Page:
There’s very little doubt that every Christian I know — including all of my family members — would agree that female circumcision (a.k.a. female genital cutting) is a detestable practice.  I also have little doubt that these people don’t realize there are different degrees of female genital cutting ranging from a pin prick to the clitoris to severely invasive removal of the genitalia.  Likewise, there are degrees of male circumcision where some or all of the foreskin is removed.  In my case, circumcision left a very noticeable scar with which I’ve never been pleased. 

    How is it, I wonder, that people so opposed to the maltreatment of female infants can be so flippant about male infants — even going so far as to view the mutilation of the penis a badge of honor for their god?  Cutting an infant’s genitals is cutting an infant’s genitals, regardless of their gender. Who doesn’t see this?

  4. Circumcision removes sensation.
    The foreskin isn’t just a flap of skin or excess material.  It contains bundles of nerves that add sensation to the penis.  The nerves in the foreskin are fine touch nerves like those on the palm of your hand. If you compare the sensation in the palm of your hand to the sensation on the back of your hand you’ll see the difference.
  5. Circumcision violates human rights.
    Performing a painful elective surgery on an infant without consent violates the infant’s rights and undermines their free will.  Since Christians are so big on free will, you’d think this would be a point at which they’d stop and think a little harder before slicing up their babies. If circumcision is to be performed, it should be performed later in life when the patient can give informed consent.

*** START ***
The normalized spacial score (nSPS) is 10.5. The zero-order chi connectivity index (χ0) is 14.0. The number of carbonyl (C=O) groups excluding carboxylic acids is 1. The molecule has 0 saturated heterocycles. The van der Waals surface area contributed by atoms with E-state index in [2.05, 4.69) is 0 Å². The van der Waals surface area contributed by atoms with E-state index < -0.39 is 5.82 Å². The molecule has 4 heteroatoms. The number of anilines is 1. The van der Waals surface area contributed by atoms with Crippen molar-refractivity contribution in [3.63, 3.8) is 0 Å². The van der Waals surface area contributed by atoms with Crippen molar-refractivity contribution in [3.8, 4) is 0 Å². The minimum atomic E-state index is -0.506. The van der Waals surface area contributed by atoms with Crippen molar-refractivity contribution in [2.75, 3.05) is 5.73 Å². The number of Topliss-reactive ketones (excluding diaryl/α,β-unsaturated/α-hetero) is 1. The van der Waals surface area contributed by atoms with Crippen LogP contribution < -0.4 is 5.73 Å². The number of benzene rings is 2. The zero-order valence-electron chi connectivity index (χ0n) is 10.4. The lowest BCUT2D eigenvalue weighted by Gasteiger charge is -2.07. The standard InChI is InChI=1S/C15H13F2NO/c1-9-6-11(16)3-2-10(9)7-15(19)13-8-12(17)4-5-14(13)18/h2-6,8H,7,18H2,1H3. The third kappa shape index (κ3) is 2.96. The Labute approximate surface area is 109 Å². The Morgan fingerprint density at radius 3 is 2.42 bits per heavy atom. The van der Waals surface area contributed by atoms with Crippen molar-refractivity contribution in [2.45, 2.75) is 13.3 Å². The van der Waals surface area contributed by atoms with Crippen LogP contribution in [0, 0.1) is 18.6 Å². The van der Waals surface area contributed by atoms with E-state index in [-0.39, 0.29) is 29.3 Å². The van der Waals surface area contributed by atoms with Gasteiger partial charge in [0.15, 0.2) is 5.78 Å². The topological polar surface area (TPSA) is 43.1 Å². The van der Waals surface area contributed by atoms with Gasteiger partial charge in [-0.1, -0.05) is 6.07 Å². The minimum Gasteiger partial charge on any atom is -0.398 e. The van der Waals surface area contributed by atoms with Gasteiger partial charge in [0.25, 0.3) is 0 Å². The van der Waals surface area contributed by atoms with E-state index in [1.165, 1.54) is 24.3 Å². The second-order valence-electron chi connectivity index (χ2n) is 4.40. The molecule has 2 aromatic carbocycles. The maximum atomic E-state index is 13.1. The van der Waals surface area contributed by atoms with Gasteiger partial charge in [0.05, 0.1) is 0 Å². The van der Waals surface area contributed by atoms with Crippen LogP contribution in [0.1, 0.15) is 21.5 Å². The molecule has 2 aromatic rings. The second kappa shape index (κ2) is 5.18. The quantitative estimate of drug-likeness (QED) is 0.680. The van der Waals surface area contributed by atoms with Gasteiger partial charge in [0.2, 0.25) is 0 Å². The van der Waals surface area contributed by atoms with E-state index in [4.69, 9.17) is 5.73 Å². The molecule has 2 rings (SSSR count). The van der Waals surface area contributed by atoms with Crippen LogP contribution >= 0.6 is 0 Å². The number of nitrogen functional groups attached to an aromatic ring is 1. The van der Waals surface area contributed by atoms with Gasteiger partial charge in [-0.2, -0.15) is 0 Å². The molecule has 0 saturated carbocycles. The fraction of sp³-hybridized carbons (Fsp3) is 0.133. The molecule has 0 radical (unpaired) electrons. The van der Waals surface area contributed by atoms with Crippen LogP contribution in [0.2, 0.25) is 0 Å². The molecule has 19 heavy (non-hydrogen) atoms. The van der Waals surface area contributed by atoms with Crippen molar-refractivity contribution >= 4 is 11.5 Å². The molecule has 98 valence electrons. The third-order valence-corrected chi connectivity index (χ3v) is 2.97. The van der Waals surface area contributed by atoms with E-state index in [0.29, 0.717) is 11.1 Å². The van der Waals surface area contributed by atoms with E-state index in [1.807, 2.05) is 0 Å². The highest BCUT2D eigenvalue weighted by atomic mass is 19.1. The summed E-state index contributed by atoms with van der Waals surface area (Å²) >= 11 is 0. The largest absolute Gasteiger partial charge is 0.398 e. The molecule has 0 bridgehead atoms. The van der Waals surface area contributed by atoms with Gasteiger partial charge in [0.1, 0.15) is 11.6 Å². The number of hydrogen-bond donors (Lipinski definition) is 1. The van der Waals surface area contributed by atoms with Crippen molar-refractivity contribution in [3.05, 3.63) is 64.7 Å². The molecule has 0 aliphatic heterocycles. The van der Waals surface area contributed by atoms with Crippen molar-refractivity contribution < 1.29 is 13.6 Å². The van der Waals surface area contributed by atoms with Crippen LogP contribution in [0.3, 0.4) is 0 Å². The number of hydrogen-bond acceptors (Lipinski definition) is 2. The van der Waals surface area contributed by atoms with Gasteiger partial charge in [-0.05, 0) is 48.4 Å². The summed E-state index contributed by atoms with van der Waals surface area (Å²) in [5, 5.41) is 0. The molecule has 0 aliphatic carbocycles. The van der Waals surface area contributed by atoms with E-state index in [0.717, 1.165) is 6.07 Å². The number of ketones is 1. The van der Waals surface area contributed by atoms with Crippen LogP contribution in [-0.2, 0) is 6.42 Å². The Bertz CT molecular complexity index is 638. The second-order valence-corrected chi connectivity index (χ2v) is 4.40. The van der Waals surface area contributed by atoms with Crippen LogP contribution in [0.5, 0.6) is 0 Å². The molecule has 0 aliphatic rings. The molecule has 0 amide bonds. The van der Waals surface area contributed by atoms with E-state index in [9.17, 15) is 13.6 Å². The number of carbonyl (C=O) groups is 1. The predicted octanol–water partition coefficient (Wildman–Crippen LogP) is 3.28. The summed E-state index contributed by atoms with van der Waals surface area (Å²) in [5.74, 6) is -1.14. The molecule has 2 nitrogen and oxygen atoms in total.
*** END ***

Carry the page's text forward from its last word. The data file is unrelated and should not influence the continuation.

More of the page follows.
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Born Christian?

I was indoctrinated into Protestant Christianity from birth and accepted Jesus as my Lord and savior at the ripe old age of four.  I don’t remember much about my childhood but I still remember that evening and the place of worship in Panama we called “The Home.”  It wasn’t a formal church and I imagine it was more like what you would have seen in the Apostle Paul’s day where believers gathered in homes to praise god together through song and prayer.

A quick aside: on my blog I’ll never capitalize the word “god.”  It’s not a proper name.  If I use a proper name like Jehovah or Jesus or Allah I’ll capitalize it as per English grammatical rules.  However, since I commonly refer to “god” you can assume I’m speaking of the Biblical deity known as Jehovah or Yahweh.

Almost as sweet as forgiveness.